El Malpais is an area about an hour west of Albuquerque, New Mexico on I-40. El Malpais is made up of a National Monument run buy the National Park Service and a National Conservation Area run by the Bureau of Land Management. Backcountry camping is allowed in some remote parts of the National Monument but the only campground is the Joe Skeen Campground in the National Conservation Area (you don’t really notice the difference between the NPS and BLM land, it’s all the same pretty desert terrain). The Joe Skeen Campground has ten sites with a fire pit and covered picnic table at each one. There are also pit toilets in the campground. Despite being described as “primitive” (because there is no running water). This campground is well maintained and very clean. It sits below a large cliff with views that span the entire area if you are brave enough to climb up. This campground is also typically empty. We stayed here 4th of July weekend and there was one other person camping. The dirt road of off NM117 that leads to the campground is short but has a dip in the road that would be difficult for small cars to traverse if it was flooded. I have driven it in a Jeep Wrangler and a Honda Accord and neither had issues. This campground is awesome and is one of my favorite campgrounds to stay in. Partly because El Malpais is one of my favorite places ever and it is in my favorite state but it’s also just a great little desert campground. Camping at the Joe Skeen Campground will cost you the hefty price of zero dollars.
This picture was taken at night but ended up looking like an old film picture. You can kind of see some stars in the top left corner.
Thanks! – Josh
Josh and I woke up refreshed at the Joe Skeen Campground in El Malpais National Monument. It had been a long day of hiking and driving the day before. We decided that we would like to go down to see the La Ventana Natural Arch then follow the Chain of Craters National Backcountry Byway and hike in and around the lava tubes.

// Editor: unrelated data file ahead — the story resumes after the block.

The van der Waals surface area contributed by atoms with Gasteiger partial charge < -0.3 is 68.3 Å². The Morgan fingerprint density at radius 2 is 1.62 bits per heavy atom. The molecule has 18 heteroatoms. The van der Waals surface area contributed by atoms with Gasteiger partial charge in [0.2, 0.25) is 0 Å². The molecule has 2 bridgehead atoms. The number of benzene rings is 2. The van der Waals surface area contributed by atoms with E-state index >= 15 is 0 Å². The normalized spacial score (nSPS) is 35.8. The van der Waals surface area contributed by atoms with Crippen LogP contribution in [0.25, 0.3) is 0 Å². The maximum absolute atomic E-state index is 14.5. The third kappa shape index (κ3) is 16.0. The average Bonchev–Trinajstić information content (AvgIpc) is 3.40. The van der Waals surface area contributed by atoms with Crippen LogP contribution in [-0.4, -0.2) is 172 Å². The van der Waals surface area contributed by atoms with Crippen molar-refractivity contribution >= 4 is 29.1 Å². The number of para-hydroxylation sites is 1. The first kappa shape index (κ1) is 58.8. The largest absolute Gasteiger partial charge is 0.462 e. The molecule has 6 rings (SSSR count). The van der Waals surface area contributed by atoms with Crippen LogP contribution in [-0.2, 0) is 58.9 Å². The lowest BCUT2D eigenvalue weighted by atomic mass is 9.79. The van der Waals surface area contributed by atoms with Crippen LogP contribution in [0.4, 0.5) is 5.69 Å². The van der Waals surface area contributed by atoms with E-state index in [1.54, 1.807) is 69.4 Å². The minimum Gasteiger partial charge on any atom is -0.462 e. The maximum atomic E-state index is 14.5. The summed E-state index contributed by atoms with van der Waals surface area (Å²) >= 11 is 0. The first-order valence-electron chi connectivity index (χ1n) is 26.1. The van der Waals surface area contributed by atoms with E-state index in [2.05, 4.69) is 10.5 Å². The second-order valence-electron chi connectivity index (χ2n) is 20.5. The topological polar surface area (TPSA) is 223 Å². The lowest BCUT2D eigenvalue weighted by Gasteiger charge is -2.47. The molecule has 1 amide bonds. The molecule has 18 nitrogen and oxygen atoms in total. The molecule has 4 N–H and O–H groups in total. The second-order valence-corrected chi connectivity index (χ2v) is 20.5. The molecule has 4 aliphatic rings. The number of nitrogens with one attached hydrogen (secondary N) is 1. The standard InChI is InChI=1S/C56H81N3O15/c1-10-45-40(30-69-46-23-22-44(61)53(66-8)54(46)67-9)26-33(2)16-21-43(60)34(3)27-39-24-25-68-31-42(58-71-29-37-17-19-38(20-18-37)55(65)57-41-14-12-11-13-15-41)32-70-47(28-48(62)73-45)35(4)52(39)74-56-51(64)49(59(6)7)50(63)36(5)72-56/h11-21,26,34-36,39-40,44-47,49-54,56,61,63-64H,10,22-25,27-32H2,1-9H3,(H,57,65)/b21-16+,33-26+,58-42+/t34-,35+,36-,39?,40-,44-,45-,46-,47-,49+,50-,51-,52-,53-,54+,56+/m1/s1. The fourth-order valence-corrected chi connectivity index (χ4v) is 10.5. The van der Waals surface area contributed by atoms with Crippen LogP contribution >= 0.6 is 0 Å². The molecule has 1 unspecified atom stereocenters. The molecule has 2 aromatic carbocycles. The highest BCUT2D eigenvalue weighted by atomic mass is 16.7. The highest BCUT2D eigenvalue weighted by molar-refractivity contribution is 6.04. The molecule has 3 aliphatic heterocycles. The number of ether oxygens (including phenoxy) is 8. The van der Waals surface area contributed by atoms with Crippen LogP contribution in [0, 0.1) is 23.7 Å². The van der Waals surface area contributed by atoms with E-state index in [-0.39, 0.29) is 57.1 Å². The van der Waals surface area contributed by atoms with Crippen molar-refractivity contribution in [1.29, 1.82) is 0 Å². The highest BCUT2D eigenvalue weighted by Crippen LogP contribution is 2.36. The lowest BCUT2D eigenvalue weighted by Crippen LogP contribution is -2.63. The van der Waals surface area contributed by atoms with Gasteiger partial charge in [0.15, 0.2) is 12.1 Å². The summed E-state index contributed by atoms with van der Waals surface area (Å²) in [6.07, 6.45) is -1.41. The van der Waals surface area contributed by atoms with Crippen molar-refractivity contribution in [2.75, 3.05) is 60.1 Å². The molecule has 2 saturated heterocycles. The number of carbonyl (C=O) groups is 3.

La Ventana Natural Arch – the largest in New Mexico
About to head down the Chain of Craters National Backcountry Byway
The Chain of Craters National Backcountry Byway, also known as CR-42, runs through the southern portion of El Malpais past a series of extinct cinder cone volcanoes, and leads to the Big Tubes Area where we wanted to hike. I was a little disappointed in that the road was not as rough as the signs indicated. I suppose after a good rain it may have been more difficult to traverse. The highlight of this drive was a herd of pronghorn antelope that ran parallel to us for several minutes down the bumpy dirt road.
After we arrived at the turnoff to go to the Big Tubes Area, the road (Big Tubes Road) did get much more rough and would not be passable without a 4 wheel drive (which we enjoyed immensely). After parking at the Big Tubes trailhead. We followed the rock cairns for a 1/3 mile or so and came upon the collapsed lava tubes. These were much larger than I anticipated. During one stretch, the “trail” goes over a small arch (called Lava Bridge) with collapsed tube on either side which was disconcerting to cross.
The “trail” to the Big Tubes Area
Big Skylight Cave
Big Skylight Cave (closer up)
Our shadows reflected in the opening of Surface Tube
The series of trails seemed difficult to follow in this area, so we ended up just exploring and climbing the lava rocks. This was as fun as it sounds. After we got back to the jeep and headed back towards CR-42, we realized that the other side of the Big Tubes Road was much more passable. Despite the signage we determined that as long as the weather was dry, a 2 wheel drive car could probably get back here safely. I would recommend coming from the north off of Hwy 53 to get here though.
El Malpais is one of our favorite places in New Mexico. If you are in the area, make time to visit and enjoy this area. rk
You can tell the sun was bright when this picture was taken